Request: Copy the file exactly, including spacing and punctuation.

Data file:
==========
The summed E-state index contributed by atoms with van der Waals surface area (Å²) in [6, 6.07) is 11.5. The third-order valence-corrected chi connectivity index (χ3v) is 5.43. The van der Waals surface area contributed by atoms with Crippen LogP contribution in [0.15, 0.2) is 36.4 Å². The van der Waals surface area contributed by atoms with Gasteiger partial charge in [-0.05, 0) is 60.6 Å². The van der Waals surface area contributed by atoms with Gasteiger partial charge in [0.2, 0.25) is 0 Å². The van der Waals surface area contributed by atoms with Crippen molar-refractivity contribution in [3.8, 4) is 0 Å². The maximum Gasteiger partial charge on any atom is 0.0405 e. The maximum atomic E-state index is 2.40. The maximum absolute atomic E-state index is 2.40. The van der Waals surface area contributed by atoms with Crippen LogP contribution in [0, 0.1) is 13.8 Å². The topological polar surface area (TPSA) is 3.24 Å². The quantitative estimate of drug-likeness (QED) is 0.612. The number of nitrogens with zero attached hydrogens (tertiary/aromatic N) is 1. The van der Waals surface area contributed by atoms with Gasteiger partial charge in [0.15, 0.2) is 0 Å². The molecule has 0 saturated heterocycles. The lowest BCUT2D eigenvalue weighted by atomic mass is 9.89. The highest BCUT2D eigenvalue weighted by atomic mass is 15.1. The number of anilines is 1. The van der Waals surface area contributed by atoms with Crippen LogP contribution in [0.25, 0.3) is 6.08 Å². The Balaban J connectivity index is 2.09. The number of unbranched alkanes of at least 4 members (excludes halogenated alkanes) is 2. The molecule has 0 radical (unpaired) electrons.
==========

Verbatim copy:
The summed E-state index contributed by atoms with van der Waals surface area (Å²) in [6, 6.07) is 11.5. The third-order valence-corrected chi connectivity index (χ3v) is 5.43. The van der Waals surface area contributed by atoms with Crippen LogP contribution in [0.15, 0.2) is 36.4 Å². The van der Waals surface area contributed by atoms with Gasteiger partial charge in [-0.05, 0) is 60.6 Å². The van der Waals surface area contributed by atoms with Gasteiger partial charge in [0.2, 0.25) is 0 Å². The van der Waals surface area contributed by atoms with Crippen molar-refractivity contribution in [3.8, 4) is 0 Å². The maximum Gasteiger partial charge on any atom is 0.0405 e. The maximum atomic E-state index is 2.40. The maximum absolute atomic E-state index is 2.40. The van der Waals surface area contributed by atoms with Crippen LogP contribution in [0, 0.1) is 13.8 Å². The topological polar surface area (TPSA) is 3.24 Å². The quantitative estimate of drug-likeness (QED) is 0.612. The number of nitrogens with zero attached hydrogens (tertiary/aromatic N) is 1. The van der Waals surface area contributed by atoms with Gasteiger partial charge in [0.15, 0.2) is 0 Å². The molecule has 0 saturated heterocycles. The lowest BCUT2D eigenvalue weighted by atomic mass is 9.89. The highest BCUT2D eigenvalue weighted by atomic mass is 15.1. The number of anilines is 1. The van der Waals surface area contributed by atoms with Crippen LogP contribution in [0.25, 0.3) is 6.08 Å². The Balaban J connectivity index is 2.09. The number of unbranched alkanes of at least 4 members (excludes halogenated alkanes) is 2. The molecule has 0 radical (unpaired) electrons.